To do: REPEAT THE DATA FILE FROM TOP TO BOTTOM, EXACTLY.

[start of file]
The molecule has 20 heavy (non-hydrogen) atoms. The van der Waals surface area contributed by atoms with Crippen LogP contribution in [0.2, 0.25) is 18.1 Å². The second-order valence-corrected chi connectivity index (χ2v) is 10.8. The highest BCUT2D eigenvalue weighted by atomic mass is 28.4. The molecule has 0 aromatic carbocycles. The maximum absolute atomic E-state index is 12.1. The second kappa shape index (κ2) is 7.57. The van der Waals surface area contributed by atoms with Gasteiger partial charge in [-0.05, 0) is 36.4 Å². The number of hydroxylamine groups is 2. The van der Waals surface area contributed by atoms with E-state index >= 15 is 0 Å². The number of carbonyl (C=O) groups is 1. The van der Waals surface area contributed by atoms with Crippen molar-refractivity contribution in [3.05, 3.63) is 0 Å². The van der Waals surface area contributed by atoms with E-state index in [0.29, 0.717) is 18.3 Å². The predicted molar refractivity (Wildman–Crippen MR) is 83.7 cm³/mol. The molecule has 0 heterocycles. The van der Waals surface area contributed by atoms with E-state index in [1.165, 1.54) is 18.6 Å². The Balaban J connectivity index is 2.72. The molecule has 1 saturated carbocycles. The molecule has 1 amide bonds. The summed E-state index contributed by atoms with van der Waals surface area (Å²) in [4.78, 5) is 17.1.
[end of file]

The molecule has 20 heavy (non-hydrogen) atoms. The van der Waals surface area contributed by atoms with Crippen LogP contribution in [0.2, 0.25) is 18.1 Å². The second-order valence-corrected chi connectivity index (χ2v) is 10.8. The highest BCUT2D eigenvalue weighted by atomic mass is 28.4. The molecule has 0 aromatic carbocycles. The maximum absolute atomic E-state index is 12.1. The second kappa shape index (κ2) is 7.57. The van der Waals surface area contributed by atoms with Gasteiger partial charge in [-0.05, 0) is 36.4 Å². The number of hydroxylamine groups is 2. The van der Waals surface area contributed by atoms with E-state index >= 15 is 0 Å². The number of carbonyl (C=O) groups is 1. The van der Waals surface area contributed by atoms with Crippen molar-refractivity contribution in [3.05, 3.63) is 0 Å². The van der Waals surface area contributed by atoms with E-state index in [0.29, 0.717) is 18.3 Å². The predicted molar refractivity (Wildman–Crippen MR) is 83.7 cm³/mol. The molecule has 0 heterocycles. The van der Waals surface area contributed by atoms with E-state index in [1.165, 1.54) is 18.6 Å². The Balaban J connectivity index is 2.72. The molecule has 1 saturated carbocycles. The molecule has 1 amide bonds. The summed E-state index contributed by atoms with van der Waals surface area (Å²) in [4.78, 5) is 17.1.